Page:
On 28 October 1971, the bullet-shaped Black Arrow rocket blasted into the clear sky over the desert plain at Woomera in southern Australia. This launch of the British Prospero satellite into orbit was the culmination of more than 10 years of rocket development.
The mission could have marked the beginning of a new era for Woomera as a major global space port, perhaps making it as famous as Nasa’s Cape Canaveral or Russia’s Baikonur Cosmodrome. But history didn’t work out that way. The British launcher programme was cancelled and the desert launch complex, some 500 kilometres (310 miles) north of Adelaide, was eventually abandoned.
“It’s basically a big patch of nothing,” says Michael Smart, professor of hypersonics at the University of Queensland in Brisbane. “In the 60s and early 70s it was a fully-fledged space centre but after 50 years it’s faded away.”
Woomera has remained in use as a military test range for artillery, missiles and aircraft but now Smart is using the isolated site to test a brand new generation of scramjet spacecraft.
Developed in the 1960s, and first successfully flown in the ’90s, scramjets are air-breathing engines that only work at hypersonic speeds – greater than five times the speed of sound or Mach 5. Like jet engines, scramjets pull in air, and use it to burn fuel to produce thrust. Whereas jets use turbines to compress the air, however, scramjets have no moving parts. Instead, the hypersonic speed of the aircraft is enough to compress air within the motor.
But you can see the problem: a scramjet needs some other form of propulsion to get it to Mach 5. As a result, scramjets have become something of a well-studied technology in search of a practical application.
“That’s really the limitation that’s held back scramjets for many years,” says Smart, speaking on stage at the BBC Future World Changing Ideas Summit in Sydney. “You’ve already got to be going at hypersonic speed before a scramjet works but, once you get there, it’s by far the most efficient type of engine.”
To reach these hypersonic speeds, Smart plans to combine an uncrewed scramjet with conventional rockets. He believes his Spartan launch system could radically reduce the costs of blasting satellites into orbit.
“All conventional satellite launch systems use different stages,” says Smart. “There’ll be a first stage rocket that normally gets up to Mach 5 or 6, you’ll have a second scramjet stage that goes two thirds of the way to space and you’ll have a final upper stage that takes the satellite into orbit.”
On the launchpad, Spartan will look and launch like a conventional rocket. Once it reaches hypersonic speeds, however, the first stage will drop away and the scramjet will unfurl its wings to blast the spacecraft into the upper atmosphere. When it runs out of air, the scramjet will separate and a small conventional rocket will carry the satellite into space.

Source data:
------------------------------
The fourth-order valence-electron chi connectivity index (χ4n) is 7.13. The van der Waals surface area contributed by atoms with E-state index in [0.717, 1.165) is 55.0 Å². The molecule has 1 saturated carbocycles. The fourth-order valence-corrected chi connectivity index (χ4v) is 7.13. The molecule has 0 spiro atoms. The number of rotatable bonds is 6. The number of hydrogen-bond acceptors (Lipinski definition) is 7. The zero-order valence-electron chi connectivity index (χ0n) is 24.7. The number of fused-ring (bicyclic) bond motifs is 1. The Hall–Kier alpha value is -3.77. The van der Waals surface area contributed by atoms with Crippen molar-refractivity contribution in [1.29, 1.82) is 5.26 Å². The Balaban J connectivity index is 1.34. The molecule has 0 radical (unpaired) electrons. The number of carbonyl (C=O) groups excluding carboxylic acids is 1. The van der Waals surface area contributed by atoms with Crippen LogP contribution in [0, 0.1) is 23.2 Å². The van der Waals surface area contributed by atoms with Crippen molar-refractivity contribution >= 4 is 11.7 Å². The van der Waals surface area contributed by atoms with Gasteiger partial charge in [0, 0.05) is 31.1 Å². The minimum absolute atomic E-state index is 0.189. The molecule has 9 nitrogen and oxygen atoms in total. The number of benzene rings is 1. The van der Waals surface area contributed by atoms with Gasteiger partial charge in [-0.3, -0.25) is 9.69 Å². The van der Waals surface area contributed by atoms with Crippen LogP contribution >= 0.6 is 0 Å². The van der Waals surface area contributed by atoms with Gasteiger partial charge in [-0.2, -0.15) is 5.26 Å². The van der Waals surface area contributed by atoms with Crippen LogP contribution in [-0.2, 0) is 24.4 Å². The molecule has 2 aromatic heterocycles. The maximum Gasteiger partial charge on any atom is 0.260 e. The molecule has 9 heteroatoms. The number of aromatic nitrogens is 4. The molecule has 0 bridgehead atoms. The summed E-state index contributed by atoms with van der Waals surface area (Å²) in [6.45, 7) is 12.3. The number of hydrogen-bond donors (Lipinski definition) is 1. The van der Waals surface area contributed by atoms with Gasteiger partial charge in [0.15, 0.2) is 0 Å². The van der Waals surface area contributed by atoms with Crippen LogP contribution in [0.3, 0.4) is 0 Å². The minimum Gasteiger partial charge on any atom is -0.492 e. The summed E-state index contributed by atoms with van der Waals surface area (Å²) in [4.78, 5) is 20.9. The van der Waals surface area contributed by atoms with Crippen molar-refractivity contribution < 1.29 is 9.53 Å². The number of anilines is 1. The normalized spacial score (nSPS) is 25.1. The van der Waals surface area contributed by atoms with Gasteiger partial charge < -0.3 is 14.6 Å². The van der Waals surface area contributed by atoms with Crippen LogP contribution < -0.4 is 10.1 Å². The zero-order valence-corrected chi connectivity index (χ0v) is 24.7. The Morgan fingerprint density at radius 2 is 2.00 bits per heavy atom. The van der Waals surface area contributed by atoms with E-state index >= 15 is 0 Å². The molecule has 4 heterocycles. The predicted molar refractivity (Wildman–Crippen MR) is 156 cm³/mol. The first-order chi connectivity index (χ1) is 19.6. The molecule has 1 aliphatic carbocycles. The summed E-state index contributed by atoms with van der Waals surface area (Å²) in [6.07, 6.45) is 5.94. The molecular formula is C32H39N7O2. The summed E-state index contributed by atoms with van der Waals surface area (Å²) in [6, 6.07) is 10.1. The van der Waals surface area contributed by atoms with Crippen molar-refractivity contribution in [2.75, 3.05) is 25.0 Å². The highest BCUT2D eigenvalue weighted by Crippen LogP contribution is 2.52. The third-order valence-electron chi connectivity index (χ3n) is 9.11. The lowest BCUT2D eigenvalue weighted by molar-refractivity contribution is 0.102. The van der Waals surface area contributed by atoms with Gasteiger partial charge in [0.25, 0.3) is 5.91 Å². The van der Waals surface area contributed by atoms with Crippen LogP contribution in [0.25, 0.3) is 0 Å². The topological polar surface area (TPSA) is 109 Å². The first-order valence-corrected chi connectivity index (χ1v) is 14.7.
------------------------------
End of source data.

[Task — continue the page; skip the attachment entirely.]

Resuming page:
As much of the Spartan system as possible is designed to be reusable. Both the scramjet and first stage rocket will fly themselves back to a runway landing – although the scramjet will undoubtedly look sleeker.
“Once the rocket booster has finished its job we deploy wings and a small propeller and fly back to base,” says Smart, “It’s basically just a big tin can, it’s very light. It’d be like a small ugly aircraft.”
The only part of the launch system that will not survive the flight is the final third stage, which will burn up in the atmosphere after releasing its payload into orbit.
Over the past couple of years, Smart has been carrying out hypersonic tests with a rocket and a two-metre-long scramjet at Woomera – flying the aircraft at hypersonic speeds 400 kilometres across the desert. “It’s the best ever radio controlled plane,” admits Smart, although it’s way too fast to control with a joystick. “We pre-prepare all the flight software, press the button and off it goes.”
Although Smart’s goal is to get Australia back into the satellite launch business, hypersonic aircraft hold the promise of radically reducing flight times on Earth. Most aerospace journalists have written a story on hypersonic travel, promising flights from London to Sydney in two hours, and there have been several proposals to help realise that dream. But could combining conventional rockets and scramjets be the answer instead?
“If we can prove scramjets as a useful technology to put passengers in space then they’ll be other ideas about how to use them, and flying Sydney to London might be one of those,” Smart says. “But I’m not sure that a scramjet-powered vehicle boosted by a rocket is the solution.”
Smart could, however, imagine the system being used for space tourists, another potentially lucrative application. Although, he’s not convinced that he would want to volunteer.
“I’d fly in a scramjet, it’d be like a very fast aircraft,” says Smart. “It’s the rocket I’d be worried about… it’s the getting to Mach 5 that’s the most dangerous part.”
With further tests at Woomera planned for next year, the eventual aim is to scale-up the system with a launch site on the north coast of Queensland. With the technology largely proven, all the team needs is money.
“Up until now we haven’t really found our way in Australia to develop hi-tech projects like this,” says Smart. “We’re doing our very best to make this happen by working with small companies but also working with government as well. Government definitely has a role to pick some winners and lay the groundwork for us to flourish.”
Some 45 years after that first, and last, Black Arrow flight from Woomera, Smart is determined to get Australia back in the space business.
“It’s not going to require billions and billions of dollars to develop,” he says. “I think it’s something that a country like Australia could easily do and it’s the sort of thing that we should be doing.”